The Slatest

Donald Trump Is No Longer the Front-Runner in National GOP Polls

Screenshot of the RealClearPolitics national GOP average on Wednesday, Nov. 4, 2015.

Donald Trump’s 106-day reign atop the RealClearPolitics national polling average is officially over.

Trump took the lead in the running average—which is widely used to provide a polling snapshot of the Republican nominating contest—for the first time on July 20, when he inched past then-leader Jeb Bush, 16.8 percent to 14.8 percent. On Wednesday, the blustery billionaire was finally knocked from his perch by Ben Carson.

Trump’s lead was at its largest—at more than 14 points—in late August and early September as Bush fell away and Carson began his rise. Trump reached his high-water mark of 30.5 percent on Sept. 16, the day of the second GOP debate.

Trump and Carson are neck and neck in the current RCP average, with Carson holding a 1-point lead after the latest Quinnipiac survey was released on Wednesday. Incidentally, that poll actually showed Trump leading Carson, 24 percent to 23 percent, but it replaced a previous survey used to compile the average that was more favorable to Trump. The Donald, then, could very easily regain his lead in the coming days. In the meantime, though, the man who sees himself as the consummate “winner”—and who has repeatedly used his front-runner status to justify his political existence on the campaign trail—will have to be content with second place.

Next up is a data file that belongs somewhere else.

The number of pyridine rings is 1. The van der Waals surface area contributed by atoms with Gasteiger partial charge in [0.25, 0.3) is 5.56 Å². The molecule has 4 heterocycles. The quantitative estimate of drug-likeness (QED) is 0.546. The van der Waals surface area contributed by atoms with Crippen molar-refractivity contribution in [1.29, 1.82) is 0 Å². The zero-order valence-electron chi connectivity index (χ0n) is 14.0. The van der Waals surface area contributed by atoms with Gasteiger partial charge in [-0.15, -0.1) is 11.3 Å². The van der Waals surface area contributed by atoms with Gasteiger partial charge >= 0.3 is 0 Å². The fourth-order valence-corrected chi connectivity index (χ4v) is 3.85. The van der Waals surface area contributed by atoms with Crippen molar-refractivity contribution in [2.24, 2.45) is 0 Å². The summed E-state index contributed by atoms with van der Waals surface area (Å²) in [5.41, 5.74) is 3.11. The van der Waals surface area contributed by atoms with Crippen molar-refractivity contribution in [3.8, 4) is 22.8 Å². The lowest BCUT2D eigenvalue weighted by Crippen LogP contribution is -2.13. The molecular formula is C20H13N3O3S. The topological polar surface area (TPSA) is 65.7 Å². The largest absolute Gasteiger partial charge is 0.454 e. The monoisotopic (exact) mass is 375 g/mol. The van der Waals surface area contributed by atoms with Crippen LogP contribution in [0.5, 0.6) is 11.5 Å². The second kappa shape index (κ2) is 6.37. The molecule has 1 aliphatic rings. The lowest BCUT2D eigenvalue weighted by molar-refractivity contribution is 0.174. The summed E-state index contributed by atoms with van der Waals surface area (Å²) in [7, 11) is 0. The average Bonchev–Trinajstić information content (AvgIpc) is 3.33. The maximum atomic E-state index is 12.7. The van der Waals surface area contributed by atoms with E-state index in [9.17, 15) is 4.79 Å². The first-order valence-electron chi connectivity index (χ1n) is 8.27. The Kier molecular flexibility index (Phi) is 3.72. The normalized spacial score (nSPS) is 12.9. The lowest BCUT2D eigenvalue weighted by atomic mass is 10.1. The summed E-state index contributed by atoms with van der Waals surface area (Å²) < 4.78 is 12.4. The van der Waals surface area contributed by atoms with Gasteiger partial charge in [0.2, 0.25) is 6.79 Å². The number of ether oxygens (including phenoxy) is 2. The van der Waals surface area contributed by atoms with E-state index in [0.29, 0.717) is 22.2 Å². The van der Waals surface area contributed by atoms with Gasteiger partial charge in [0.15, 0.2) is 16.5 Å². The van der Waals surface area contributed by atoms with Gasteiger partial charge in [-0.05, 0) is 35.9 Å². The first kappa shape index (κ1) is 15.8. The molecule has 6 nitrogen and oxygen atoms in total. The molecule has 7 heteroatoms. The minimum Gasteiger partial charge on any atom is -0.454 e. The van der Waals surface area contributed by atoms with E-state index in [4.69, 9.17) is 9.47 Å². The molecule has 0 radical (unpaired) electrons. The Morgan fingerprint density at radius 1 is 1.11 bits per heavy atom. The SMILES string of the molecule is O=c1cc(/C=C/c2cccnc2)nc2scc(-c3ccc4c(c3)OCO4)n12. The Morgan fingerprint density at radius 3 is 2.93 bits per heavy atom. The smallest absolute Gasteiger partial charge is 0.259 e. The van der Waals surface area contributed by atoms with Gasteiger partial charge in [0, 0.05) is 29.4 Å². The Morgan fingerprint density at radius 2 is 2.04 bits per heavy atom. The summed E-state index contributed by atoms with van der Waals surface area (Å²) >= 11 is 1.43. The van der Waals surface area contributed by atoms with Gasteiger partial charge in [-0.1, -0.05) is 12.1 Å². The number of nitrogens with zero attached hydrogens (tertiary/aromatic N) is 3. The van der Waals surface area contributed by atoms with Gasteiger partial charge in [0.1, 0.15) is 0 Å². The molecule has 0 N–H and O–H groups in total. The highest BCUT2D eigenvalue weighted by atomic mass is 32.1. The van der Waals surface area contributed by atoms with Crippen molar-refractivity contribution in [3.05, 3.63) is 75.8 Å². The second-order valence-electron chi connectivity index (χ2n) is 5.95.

Read more of Slate’s coverage of the 2016 campaign.